NEW YORK, NY - APRIL 28: NFL Commissioner Roger Goodell poses for a photo with Carolina Panthers #1 overall pick Cam Newton from Auburn during the 2011 NFL Draft at Radio City Music Hall on April 28, 2011 in New York City. (Photo by Chris Trotman/Getty Images)
Loser might be a bit harsh. The title should probably be three teams whose Drafts I did not like. It is entirely possible things will pan out for all of these teams. I am just not a fan of what they did.
Carolina Panthers: The success of this Draft for Carolina is based on one player, Cam Newton. If Newton is great, and every other pick bombs, the Panthers will remember this as the Draft that made them contenders. If Newton bombs, and every other pick is great, they will remember this as the Draft that set them back. That is how important the quarterback position is in the NFL and how risky taking a quarterback high is. Is Newton worth the risk of likely over $50 million and the next three to four years of the franchise's history?
It sure does not look like a high risk gamble on paper. Newton has no experience running a pro style passing offense. He ran what for all intents and purposes was a Single Wing offense at Auburn. He does not know how to read a defense or go through progressions. He does not have experience practicing mechanics or the repetitions dropping back from under center. This pick was essentially a leap of faith that he will learn how to be a great passing quarterback because he was a great option quarterback in college. The problem is being good at one does not make a player good at the other. Both require different skills.
Watch an Auburn game on tape and tell me how many times Newton has five seconds to throw with no pressure and misses a wide open receiver. A quarterback in the pros cannot be successful doing that. Newton used his athleticism to dominate college football. He ran through arm tackles. He had guys get open down the field for big plays because defenses had to move up players into the box to counter his running. That will not happen in the NFL.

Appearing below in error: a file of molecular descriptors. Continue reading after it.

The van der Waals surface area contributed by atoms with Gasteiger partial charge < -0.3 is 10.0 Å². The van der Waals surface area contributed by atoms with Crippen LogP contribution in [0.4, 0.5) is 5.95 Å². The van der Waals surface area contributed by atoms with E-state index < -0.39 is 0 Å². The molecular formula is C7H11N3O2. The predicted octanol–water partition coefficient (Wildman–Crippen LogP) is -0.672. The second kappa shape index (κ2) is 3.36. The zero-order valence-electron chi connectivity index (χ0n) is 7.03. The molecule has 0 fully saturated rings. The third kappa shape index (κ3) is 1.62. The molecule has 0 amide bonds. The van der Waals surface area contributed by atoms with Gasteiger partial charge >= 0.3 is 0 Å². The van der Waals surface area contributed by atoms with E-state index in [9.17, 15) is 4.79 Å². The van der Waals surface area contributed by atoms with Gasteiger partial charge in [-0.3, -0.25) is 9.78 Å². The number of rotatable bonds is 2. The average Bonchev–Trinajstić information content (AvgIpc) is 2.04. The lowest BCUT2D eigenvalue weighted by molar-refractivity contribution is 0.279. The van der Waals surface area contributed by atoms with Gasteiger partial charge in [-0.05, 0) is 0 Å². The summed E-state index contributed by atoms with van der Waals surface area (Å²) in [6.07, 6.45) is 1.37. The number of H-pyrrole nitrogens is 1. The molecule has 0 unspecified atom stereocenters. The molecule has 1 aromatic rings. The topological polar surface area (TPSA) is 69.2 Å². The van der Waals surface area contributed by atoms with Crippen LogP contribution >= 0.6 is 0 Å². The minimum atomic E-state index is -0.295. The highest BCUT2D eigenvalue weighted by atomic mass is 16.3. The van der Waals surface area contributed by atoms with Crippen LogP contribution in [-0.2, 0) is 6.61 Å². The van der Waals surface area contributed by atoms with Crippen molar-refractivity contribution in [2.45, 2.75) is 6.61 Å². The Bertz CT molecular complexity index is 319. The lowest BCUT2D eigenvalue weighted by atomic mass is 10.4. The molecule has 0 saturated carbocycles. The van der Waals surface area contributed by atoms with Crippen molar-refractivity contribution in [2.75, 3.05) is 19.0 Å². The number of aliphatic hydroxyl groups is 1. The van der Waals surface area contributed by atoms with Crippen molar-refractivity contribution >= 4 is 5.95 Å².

This just feels like a very bad gamble.
Tennessee Titans: I am using a lot of the same principles with Jake Locker that I did with Newton. The Titans really reached with Locker. One of the worst things you can do to try to make up for a mistake by overcompensating. That is what that pick felt like. Vince Young reportedly had a bad attitude and did not work hard enough. That should not make the opposite of those traits the only criteria for picking a new quarterback. Yes, Locker is a great guy and a hard worker. He also is inaccurate with poor touch on everything but the deep ball, struggles to read a defense, makes bad decisions, and is too quick to take off running. He is a good athlete with a good deep ball. He reminds me of Jake Plummer. Now the next few years of Tennessee's franchise are invested in Locker's raw ability developing into something special. Again, it feels like a bad gamble.
Seattle Seahawks: Welcome to Pete Carroll. The Seahawks reached for James Carpenter in the first round, when there was arguably better offensive line talent available. A number of teams either traded up or tried to trade up near that spot. Why not move down and take Carpenter later? I think they also reached for K.J. Wright and Kris Durham early on day three.